“I haven’t moved yet.” Alice rubs her eyes for a moment. “I’m between places. Can we talk logistics later?”
“Sure thing. No problem.” He does not leave. “One more thing?”
Alice takes her hands away from her face. She wonders if this might be workplace harassment. Is relentless and unwanted kindness an actionable offense? She’d have to ask legal, but that would mean asking Stuart. Or HR, but that would mean talking to Cherry. She will simply have to suffer.
“Christine wanted me to mention this group that meets at our church.” Alice suddenly feels as if Stuart and Christine spend most evenings discussing her. She doesn’t like it one bit. It’s an ambush. An intimacy ambush. It is not fair for people to become intimate with you without your knowledge and against your wishes. Who are these people? “A group for divorced women, or women going through a similar life transition.”
“You know I’m gay, right?” Alice asks. “Suzanne’s a woman. We’re both women. So we weren’t married. So we’re not getting divorced. So I don’t want to go to your divorce group.”
“It’s not my group. It’s for women. And you’d be welcome there. I think the pain of a failed relationship can be even more acute when you don’t have the rituals and protocols of a public dissolution, like divorce. It has to be unbelievably lonely.”
Stuart speaks as if reading from a pamphlet. He is also right. She would like to bash him over the head with a heavy book. With the exception of her sister after their parents’ funeral, Alice has never hit anyone. But in the months since, she has imagined hitting almost everyone she’s ever met. She can hardly pass a tree without imagining taking a whack at it with an ax. There is a version of herself walking about in the world, saying hello, doing her work, but inside that automaton, there is a version of Alice that could do almost anything. She’s been wondering when this feeling will pass. Stuart gives her the half-smile good dads on television give truculent children.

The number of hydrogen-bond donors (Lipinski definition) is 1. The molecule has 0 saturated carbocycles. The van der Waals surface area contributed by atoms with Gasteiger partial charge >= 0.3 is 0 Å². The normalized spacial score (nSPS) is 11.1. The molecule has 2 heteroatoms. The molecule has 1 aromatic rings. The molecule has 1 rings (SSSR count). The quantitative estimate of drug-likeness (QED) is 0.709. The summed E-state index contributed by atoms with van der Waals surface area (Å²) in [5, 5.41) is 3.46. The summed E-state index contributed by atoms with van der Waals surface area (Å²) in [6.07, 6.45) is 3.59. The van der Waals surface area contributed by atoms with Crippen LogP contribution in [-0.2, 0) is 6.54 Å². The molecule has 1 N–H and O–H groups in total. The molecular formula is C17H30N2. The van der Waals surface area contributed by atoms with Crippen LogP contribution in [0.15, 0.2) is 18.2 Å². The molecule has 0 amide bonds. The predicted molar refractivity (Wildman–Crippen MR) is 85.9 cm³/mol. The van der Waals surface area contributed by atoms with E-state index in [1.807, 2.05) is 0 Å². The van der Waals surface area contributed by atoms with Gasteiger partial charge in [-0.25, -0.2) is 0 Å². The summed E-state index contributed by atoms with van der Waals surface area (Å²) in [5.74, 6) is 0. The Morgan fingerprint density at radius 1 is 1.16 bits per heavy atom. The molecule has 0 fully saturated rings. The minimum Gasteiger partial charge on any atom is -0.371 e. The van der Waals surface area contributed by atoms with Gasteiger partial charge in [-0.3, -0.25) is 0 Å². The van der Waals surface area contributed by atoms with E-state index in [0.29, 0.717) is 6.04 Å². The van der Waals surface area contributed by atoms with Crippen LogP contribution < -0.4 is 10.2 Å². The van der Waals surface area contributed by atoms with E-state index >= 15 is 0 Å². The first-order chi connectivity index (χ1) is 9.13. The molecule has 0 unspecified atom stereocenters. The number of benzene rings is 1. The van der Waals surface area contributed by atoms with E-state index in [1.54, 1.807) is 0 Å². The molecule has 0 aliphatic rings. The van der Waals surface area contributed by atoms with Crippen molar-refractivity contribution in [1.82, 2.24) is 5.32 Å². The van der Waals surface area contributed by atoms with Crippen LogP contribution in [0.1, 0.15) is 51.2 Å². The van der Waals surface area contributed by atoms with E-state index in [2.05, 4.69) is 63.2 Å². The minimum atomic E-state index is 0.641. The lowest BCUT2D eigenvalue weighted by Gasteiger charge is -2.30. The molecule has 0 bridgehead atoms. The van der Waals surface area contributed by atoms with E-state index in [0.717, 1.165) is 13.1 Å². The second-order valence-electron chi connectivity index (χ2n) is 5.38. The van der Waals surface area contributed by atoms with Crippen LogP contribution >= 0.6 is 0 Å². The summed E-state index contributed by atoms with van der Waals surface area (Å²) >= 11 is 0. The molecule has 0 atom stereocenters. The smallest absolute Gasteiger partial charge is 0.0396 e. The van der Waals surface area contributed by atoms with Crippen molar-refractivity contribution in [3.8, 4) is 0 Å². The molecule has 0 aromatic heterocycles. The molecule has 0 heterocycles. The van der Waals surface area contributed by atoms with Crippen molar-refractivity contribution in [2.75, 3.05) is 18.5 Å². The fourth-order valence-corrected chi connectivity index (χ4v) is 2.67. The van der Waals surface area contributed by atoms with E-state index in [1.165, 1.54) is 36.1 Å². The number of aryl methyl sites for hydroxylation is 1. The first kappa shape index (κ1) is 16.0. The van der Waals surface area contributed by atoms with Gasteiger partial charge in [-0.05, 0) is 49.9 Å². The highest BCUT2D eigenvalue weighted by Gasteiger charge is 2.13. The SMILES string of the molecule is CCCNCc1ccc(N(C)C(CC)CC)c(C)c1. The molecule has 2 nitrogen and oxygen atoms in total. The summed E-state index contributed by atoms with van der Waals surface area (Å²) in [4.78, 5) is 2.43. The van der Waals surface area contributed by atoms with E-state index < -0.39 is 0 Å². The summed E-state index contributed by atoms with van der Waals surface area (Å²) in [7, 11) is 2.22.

“If you don’t get out of my office this very minute I will not allow you or Christine to bring me a lasagna,” Alice says.
Stuart looks at her, unsure if she’s making a joke. Alice is unsure if she is making a joke.
“I’m sorry,” he finally says. “No pressure. I didn’t mean to offend.”
“Join the club.” Alice clicks her pen. “Sorry people are the only people I’ve ever met.”
When Stuart is gone Alice throws her pen. It skips off her desk, hits the window, and disappears into a crevice between a bookshelf and the wall. She’ll probably never get it out of there.
Alice has two martinis at Simon’s before meeting her agent, Walter, at her new condo. Simon’s is, as far as she can tell, the straightest bar in a heavily lesbian neighborhood. The last thing she needs, Alice thinks, is to be around a bunch of lesbians. And yet, here she is, having bought the first piece of property she’s ever owned in Andersonville. Eventually she will want to be around lesbians. Just not right now. Andersonville is very far away from Suzanne’s condo in Hyde Park. It will be like moving to a different city, Alice thinks. Almost. Not quite.
Walter is waiting for her outside the iron gate of the yellow brick courtyard building that will be her new home. She made an offer on the fourteenth condo he showed her. She does not like this one any more than she has liked the previous thirteen, but this condo had confirmed she would not like any condo he showed her. She is pretty sure she is going to hate her new post-Suzanne life. She did not know when she told Suzanne that she didn’t know if she loved her—in a Holiday Inn Express in Indiana, two weeks after her parents’ funeral, nine years after she and Suzanne got together—that Suzanne would break up with her. She’d only wanted to hurt her lover, not drive her away, which, she knows now, was reason enough for Suzanne to end things.